Just a day after Prime Minister Abiy Ahmed announced he was joining the fight against rebel forces from the northern region of Tigray, Ethiopian Olympic legends Haile Gebrselassie and Feyisa Lilesa say they are ready to go to the front line in the war against rebel forces. Tigrayan rebels say they are advancing towards the capital Addis Ababa.
On Tuesday, US envoy to the region Jeffrey Feltman warned that tentative diplomatic progress towards ending the conflict was being jeopardised by alarming developments on the ground. Germany and France have advised their citizens to leave Ethiopia, amid an escalation in the civil war.
Earlier this week, the rebels announced that they had taken control of Shewa Robit, a town about 225km (140 miles) north-east of Addis Ababa. There is no independent confirmation of the claim.
Abiy’s deputy Demeke Mekonnen Hasse has taken charge of routine government business as the Prime Minister heads to the front lines.
His announcement has shored up recruitment for the army, with hundreds of new recruits attending a ceremony, marked by patriotic songs, in Addis Ababa on Wednesday.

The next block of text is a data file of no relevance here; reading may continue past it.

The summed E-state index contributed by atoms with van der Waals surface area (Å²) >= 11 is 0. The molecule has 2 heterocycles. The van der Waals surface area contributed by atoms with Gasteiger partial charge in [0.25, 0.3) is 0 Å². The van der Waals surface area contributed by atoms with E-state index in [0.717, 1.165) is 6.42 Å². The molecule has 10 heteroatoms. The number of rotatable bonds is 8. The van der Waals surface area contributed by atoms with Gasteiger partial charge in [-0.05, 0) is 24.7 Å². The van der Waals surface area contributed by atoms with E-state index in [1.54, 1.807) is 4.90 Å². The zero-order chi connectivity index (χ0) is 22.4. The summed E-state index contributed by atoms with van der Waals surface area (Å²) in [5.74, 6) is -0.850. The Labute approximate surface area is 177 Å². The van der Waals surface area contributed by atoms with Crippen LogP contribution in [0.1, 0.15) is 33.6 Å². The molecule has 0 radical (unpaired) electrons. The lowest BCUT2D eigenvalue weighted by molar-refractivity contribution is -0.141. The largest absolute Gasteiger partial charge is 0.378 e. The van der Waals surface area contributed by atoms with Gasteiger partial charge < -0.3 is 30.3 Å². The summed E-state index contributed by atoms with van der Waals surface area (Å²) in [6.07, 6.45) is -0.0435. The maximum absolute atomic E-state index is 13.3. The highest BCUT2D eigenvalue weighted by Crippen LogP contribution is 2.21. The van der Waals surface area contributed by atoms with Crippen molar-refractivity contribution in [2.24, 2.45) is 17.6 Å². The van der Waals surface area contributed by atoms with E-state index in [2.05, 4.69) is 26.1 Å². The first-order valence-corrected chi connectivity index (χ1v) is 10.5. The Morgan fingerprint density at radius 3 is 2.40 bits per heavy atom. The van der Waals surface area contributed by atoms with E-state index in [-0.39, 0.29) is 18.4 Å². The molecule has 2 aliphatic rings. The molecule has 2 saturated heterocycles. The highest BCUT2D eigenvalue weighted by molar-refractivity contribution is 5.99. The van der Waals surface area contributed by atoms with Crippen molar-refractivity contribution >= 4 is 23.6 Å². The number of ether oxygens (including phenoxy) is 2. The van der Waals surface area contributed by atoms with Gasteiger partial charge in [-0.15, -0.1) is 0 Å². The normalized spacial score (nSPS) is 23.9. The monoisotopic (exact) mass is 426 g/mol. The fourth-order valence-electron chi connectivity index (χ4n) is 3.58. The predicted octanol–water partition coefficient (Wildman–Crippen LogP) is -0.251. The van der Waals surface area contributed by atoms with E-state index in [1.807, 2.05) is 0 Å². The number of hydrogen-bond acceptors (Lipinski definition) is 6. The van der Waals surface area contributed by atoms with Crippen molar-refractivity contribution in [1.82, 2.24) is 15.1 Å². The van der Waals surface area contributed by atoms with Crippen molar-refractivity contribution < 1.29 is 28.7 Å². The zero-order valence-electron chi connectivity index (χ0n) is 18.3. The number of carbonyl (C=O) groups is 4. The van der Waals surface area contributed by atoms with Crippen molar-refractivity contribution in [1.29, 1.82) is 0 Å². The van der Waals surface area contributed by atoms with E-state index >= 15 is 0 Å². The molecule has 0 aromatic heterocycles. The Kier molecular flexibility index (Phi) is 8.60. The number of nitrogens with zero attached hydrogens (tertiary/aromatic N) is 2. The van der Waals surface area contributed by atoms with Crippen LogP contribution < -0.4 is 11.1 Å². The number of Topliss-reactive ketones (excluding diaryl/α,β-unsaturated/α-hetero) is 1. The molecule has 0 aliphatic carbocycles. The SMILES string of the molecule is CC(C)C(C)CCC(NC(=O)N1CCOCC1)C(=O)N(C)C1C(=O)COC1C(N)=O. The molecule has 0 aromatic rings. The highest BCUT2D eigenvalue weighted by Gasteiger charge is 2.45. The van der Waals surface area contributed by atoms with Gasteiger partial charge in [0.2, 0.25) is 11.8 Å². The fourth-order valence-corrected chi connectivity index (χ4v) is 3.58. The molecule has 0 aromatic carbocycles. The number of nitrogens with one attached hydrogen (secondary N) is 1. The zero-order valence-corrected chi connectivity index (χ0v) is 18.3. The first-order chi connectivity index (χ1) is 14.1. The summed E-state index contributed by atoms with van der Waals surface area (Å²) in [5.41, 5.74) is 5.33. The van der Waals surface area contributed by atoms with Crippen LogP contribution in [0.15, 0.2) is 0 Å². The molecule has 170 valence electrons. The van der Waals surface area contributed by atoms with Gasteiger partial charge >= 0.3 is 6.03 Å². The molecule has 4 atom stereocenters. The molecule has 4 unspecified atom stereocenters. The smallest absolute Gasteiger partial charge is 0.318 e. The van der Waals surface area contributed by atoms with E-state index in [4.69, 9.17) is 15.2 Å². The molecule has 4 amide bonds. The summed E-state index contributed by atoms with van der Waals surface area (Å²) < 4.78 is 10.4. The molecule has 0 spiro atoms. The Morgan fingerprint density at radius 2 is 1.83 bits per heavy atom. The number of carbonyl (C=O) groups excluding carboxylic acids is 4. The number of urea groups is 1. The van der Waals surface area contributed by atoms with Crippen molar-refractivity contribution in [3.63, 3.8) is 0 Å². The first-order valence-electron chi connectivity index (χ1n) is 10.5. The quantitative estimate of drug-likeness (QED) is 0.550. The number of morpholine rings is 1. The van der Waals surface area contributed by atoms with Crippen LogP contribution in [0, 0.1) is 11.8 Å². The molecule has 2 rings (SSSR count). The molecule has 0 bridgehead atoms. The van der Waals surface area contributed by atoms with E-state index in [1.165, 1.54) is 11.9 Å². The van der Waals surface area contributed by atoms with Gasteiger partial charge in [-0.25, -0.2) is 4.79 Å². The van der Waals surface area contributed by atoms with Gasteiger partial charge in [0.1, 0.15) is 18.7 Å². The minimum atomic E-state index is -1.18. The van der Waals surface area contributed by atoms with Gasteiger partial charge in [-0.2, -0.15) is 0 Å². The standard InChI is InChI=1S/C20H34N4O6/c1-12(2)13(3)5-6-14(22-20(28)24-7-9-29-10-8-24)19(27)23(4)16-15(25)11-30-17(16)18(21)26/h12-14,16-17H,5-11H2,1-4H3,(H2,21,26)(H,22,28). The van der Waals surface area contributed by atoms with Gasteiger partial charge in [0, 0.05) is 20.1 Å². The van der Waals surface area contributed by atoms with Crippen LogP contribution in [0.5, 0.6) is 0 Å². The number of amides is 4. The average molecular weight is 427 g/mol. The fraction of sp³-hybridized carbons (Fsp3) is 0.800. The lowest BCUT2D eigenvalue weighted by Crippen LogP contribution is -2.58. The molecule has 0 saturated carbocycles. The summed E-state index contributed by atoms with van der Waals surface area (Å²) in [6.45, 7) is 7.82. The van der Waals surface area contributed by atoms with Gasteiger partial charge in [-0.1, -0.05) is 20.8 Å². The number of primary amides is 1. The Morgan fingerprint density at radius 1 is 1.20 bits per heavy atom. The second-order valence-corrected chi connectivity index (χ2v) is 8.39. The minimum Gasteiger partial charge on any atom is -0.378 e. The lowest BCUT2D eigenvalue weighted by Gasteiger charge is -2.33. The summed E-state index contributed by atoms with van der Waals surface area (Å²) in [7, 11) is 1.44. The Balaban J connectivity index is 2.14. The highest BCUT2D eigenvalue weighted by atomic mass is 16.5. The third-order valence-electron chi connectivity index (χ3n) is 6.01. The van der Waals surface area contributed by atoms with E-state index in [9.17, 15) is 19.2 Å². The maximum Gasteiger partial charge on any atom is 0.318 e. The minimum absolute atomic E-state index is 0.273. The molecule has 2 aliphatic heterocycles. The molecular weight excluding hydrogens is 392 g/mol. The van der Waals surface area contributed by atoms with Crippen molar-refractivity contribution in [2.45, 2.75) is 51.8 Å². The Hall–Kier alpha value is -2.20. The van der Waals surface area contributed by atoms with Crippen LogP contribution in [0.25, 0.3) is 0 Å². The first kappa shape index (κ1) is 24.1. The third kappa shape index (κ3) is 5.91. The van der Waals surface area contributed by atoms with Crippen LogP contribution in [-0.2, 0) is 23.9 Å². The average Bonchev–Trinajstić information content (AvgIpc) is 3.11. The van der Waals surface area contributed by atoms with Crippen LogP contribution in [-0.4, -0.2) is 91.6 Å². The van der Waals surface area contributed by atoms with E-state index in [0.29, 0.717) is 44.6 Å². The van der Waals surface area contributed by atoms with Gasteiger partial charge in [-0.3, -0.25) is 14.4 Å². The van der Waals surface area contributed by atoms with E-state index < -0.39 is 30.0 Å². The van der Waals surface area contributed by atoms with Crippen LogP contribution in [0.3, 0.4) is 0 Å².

Gebrselassie, 48, was quoted by state television as saying: “I am ready to do whatever is required of me, including going to the front line.”
Gebrselassie is regarded as a legend in Ethiopia, and his comments were seen as an attempt to rally public support behind the war effort.
During his 25-year career as an athlete, he claimed two Olympic gold medals, eight World Championship victories, and set 27 world records. He announced his retirement from competitive running in 2015.
Expressing his support for the war, Feyisa, 31 said he was ready to draw inspiration from the “gallantry of my forefathers” and go to the front line to “save my country”.
He became famous for holding up his crossed wrists as if they were shackled to draw global attention to the crackdown on demonstrators demanding political reforms in Ethiopia.
The Tigray People’s Liberation Front (TPLF) was the dominant party in government at the time. Following the protests, Abiy became prime minister and the TPLF lost the grip on the country it had held for 27 years.
It later retreated to its stronghold of Tigray, from where it launched a rebellion last November after a huge fall-out with Abiy over his reforms.
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